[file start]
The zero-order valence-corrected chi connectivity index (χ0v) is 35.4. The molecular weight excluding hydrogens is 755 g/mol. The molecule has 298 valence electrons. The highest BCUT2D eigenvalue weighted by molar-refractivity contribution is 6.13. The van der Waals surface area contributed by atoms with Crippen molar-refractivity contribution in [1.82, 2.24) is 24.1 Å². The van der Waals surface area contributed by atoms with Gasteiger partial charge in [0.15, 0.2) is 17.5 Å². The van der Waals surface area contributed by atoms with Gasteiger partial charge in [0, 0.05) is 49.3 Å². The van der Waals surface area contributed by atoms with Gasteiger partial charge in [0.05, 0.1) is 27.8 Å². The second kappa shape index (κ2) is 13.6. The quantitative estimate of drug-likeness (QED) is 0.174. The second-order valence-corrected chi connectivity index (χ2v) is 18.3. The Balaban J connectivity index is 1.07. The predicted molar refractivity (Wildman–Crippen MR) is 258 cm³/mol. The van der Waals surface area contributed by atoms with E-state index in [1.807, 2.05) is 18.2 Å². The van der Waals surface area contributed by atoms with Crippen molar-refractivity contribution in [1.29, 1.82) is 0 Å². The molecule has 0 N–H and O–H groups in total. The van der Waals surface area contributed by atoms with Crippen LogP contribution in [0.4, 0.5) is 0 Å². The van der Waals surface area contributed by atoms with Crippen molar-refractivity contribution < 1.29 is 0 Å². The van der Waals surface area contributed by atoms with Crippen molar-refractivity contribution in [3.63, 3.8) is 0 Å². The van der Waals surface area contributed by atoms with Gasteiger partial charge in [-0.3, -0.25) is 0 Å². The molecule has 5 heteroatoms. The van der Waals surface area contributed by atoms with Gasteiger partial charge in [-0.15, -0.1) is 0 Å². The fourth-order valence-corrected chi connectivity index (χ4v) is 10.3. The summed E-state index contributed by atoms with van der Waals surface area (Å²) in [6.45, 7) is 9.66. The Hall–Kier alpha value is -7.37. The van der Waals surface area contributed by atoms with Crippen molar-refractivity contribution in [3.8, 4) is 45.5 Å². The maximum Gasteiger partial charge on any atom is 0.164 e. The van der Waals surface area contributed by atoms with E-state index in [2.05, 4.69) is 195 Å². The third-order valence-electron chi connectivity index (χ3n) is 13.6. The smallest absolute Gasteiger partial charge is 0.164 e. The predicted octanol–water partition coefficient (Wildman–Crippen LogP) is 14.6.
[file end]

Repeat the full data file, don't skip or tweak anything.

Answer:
The zero-order valence-corrected chi connectivity index (χ0v) is 35.4. The molecular weight excluding hydrogens is 755 g/mol. The molecule has 298 valence electrons. The highest BCUT2D eigenvalue weighted by molar-refractivity contribution is 6.13. The van der Waals surface area contributed by atoms with Crippen molar-refractivity contribution in [1.82, 2.24) is 24.1 Å². The van der Waals surface area contributed by atoms with Gasteiger partial charge in [0.15, 0.2) is 17.5 Å². The van der Waals surface area contributed by atoms with Gasteiger partial charge in [0, 0.05) is 49.3 Å². The van der Waals surface area contributed by atoms with Gasteiger partial charge in [0.05, 0.1) is 27.8 Å². The second kappa shape index (κ2) is 13.6. The quantitative estimate of drug-likeness (QED) is 0.174. The second-order valence-corrected chi connectivity index (χ2v) is 18.3. The Balaban J connectivity index is 1.07. The predicted molar refractivity (Wildman–Crippen MR) is 258 cm³/mol. The van der Waals surface area contributed by atoms with E-state index in [1.807, 2.05) is 18.2 Å². The van der Waals surface area contributed by atoms with Crippen molar-refractivity contribution in [1.29, 1.82) is 0 Å². The molecule has 0 N–H and O–H groups in total. The van der Waals surface area contributed by atoms with Crippen LogP contribution in [0.4, 0.5) is 0 Å². The van der Waals surface area contributed by atoms with Crippen molar-refractivity contribution < 1.29 is 0 Å². The van der Waals surface area contributed by atoms with Crippen molar-refractivity contribution in [3.63, 3.8) is 0 Å². The van der Waals surface area contributed by atoms with Gasteiger partial charge in [-0.3, -0.25) is 0 Å². The molecule has 5 heteroatoms. The van der Waals surface area contributed by atoms with Gasteiger partial charge in [-0.15, -0.1) is 0 Å². The fourth-order valence-corrected chi connectivity index (χ4v) is 10.3. The summed E-state index contributed by atoms with van der Waals surface area (Å²) in [6.45, 7) is 9.66. The Hall–Kier alpha value is -7.37. The van der Waals surface area contributed by atoms with Crippen molar-refractivity contribution in [3.8, 4) is 45.5 Å². The maximum Gasteiger partial charge on any atom is 0.164 e. The van der Waals surface area contributed by atoms with E-state index in [2.05, 4.69) is 195 Å². The third-order valence-electron chi connectivity index (χ3n) is 13.6. The smallest absolute Gasteiger partial charge is 0.164 e. The predicted octanol–water partition coefficient (Wildman–Crippen LogP) is 14.6.